October 15, 2007

Burma Protest Leaders Arrested

Terrible news continues to filter out of Burma. Leading protesters have now been rounded up, just as UN envoy, Ibrahim Gambari, is about to return to Burma for talks.

In the International Herald Tribune today, were shocking accounts from people who had witnessed the crackdown and its aftermath. Comments by a Burmese English teacher, who teaches monks, particularly upset me:

'It is almost coming on 50 years that we have clung to our culture by tolerating this military government. But something we revered [the monks] was insulted.

I cannot continue to tolerate this. We only hope that bad karma will fall upon them but there's nothing else we can do now.

I know dozens of monks. One monk is very old. He is 78. It never occurred to him that in his lifetime he would have to hide. The day after the shootings started, I went to this monastery and the faces that I saw on those monks was something I had never seen. It is not fear. It was a sadness so unbelievable.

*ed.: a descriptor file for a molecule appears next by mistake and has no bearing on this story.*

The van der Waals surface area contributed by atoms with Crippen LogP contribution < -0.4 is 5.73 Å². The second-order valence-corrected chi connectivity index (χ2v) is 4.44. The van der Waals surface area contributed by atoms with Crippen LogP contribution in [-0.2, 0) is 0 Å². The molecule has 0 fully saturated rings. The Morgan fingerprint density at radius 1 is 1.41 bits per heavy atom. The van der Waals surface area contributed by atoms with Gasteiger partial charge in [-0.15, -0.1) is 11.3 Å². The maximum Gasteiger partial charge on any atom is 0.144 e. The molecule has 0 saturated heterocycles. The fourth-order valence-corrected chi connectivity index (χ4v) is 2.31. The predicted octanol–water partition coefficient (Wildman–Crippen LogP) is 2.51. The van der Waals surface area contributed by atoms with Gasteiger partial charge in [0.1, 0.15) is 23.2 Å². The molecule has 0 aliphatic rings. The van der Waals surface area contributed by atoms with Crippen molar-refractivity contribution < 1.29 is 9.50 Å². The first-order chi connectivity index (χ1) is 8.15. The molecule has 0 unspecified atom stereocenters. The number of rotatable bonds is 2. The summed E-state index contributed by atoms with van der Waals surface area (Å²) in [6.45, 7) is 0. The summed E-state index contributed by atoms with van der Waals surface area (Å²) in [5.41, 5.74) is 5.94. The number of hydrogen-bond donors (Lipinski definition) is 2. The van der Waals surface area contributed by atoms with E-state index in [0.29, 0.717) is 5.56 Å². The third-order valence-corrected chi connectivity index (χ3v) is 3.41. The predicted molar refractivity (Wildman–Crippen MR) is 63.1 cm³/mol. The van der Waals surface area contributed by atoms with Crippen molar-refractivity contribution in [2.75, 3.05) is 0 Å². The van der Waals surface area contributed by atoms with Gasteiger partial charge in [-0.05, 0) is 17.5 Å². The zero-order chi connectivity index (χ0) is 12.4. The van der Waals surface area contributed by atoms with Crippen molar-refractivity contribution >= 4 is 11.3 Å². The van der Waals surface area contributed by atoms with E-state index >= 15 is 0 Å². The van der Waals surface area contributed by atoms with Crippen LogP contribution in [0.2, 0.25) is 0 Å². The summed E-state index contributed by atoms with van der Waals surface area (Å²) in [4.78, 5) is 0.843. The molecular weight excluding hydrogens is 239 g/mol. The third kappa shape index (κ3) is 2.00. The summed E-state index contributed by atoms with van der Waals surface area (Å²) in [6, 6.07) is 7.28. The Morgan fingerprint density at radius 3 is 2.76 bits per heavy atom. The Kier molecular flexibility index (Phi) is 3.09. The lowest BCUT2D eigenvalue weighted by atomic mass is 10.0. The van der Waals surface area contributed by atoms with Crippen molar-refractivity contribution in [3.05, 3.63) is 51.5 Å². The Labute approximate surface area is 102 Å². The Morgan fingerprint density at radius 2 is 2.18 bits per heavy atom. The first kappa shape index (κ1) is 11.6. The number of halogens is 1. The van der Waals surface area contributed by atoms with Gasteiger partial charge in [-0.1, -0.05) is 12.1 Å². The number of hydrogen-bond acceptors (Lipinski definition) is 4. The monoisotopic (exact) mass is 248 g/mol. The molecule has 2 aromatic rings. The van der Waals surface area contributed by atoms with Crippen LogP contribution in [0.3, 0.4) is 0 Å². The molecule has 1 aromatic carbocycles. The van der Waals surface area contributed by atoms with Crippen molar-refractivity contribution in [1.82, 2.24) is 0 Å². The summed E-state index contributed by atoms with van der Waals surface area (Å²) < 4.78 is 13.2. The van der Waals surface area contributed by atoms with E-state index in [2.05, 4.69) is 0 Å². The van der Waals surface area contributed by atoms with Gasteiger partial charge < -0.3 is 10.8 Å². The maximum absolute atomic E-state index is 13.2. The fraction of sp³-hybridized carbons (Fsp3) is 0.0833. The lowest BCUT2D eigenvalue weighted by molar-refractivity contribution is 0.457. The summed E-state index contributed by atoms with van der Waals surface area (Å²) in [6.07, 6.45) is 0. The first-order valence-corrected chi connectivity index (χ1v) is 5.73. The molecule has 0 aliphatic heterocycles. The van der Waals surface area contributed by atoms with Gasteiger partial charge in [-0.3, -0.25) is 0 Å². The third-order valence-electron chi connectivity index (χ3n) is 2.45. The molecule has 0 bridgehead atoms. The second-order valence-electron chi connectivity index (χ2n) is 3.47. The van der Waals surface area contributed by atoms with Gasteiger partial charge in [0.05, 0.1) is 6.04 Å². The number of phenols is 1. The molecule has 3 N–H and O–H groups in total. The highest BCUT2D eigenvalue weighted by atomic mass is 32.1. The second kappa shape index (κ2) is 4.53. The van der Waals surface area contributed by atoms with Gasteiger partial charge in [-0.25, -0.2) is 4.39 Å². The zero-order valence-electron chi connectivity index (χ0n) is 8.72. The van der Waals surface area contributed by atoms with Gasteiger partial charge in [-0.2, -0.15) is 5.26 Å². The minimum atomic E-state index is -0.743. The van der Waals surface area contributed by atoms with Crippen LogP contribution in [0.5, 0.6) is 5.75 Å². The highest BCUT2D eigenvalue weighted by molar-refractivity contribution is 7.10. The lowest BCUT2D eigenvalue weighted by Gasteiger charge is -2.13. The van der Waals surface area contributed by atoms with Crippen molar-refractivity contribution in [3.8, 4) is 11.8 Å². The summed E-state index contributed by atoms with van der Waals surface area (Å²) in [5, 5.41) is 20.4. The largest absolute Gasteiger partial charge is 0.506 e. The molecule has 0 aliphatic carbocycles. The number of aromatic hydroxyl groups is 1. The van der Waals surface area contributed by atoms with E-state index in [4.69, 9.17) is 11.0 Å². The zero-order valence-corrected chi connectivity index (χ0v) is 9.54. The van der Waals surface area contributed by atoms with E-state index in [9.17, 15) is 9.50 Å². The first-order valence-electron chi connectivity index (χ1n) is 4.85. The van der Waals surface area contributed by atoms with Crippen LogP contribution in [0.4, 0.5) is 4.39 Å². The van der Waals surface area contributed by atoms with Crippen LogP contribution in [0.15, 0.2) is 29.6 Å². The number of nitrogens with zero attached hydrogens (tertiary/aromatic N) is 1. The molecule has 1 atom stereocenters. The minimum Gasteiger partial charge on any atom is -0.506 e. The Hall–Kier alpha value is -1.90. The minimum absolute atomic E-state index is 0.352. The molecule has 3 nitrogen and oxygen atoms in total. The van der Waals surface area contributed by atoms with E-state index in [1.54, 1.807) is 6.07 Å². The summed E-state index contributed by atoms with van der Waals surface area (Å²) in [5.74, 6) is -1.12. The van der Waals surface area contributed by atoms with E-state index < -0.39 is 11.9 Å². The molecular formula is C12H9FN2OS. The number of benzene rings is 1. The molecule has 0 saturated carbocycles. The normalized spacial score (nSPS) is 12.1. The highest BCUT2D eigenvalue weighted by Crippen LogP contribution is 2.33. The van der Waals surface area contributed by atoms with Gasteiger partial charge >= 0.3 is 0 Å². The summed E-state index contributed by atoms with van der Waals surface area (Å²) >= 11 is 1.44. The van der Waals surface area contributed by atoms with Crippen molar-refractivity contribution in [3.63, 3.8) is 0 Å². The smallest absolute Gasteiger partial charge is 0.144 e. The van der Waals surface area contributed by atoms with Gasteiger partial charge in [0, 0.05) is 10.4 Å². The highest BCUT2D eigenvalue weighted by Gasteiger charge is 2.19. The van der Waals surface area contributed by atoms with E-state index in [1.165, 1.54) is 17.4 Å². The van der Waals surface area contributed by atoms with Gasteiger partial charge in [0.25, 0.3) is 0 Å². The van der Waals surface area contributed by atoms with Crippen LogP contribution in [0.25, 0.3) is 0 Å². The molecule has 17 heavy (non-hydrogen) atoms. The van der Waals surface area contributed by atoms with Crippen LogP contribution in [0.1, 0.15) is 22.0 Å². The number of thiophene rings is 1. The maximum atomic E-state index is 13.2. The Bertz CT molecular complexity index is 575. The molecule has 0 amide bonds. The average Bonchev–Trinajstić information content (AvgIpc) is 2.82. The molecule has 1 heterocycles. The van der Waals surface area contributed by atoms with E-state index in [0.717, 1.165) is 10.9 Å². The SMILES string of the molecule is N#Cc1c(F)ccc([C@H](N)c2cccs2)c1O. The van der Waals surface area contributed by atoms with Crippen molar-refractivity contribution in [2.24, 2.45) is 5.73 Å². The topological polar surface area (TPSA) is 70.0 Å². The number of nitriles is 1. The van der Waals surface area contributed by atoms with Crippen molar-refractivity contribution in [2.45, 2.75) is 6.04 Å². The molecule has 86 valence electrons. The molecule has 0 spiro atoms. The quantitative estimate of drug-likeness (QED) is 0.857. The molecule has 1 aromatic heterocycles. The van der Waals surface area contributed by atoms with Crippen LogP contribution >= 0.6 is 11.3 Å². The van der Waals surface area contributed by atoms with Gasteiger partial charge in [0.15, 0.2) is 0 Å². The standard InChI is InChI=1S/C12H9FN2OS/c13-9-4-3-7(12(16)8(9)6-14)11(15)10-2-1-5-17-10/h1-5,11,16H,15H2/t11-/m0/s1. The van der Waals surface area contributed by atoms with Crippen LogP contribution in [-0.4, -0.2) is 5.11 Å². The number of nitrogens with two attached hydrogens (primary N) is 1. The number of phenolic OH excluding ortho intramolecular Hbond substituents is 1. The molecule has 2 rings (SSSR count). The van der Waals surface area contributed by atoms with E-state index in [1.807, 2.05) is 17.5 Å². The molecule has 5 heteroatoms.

Now the young monks that I talked to - who weren't rounded up - they want to disrobe. They don't have the moral courage to go on.

"Better to be a layman," they said.

I told them that this would be a terrible loss for our Buddhism.

"No," they say. "What's the use of meditation? The power of meditation can't stop them from beating us."

The worst thing now is that no amount of persuasion from the abbots will stop the young monks from disrobing.'

For the monks to be broken by the government is a major blow to the pro-democracy movement. Their symbolism and heroic stand has been vital to the cause, and it is imperative that they continue to be the mentors of Burma's heart and moral obligations.

Indeed, those who have authorised such brutality against the monks and the people, will reap the karma of their actions. Time is ticking...

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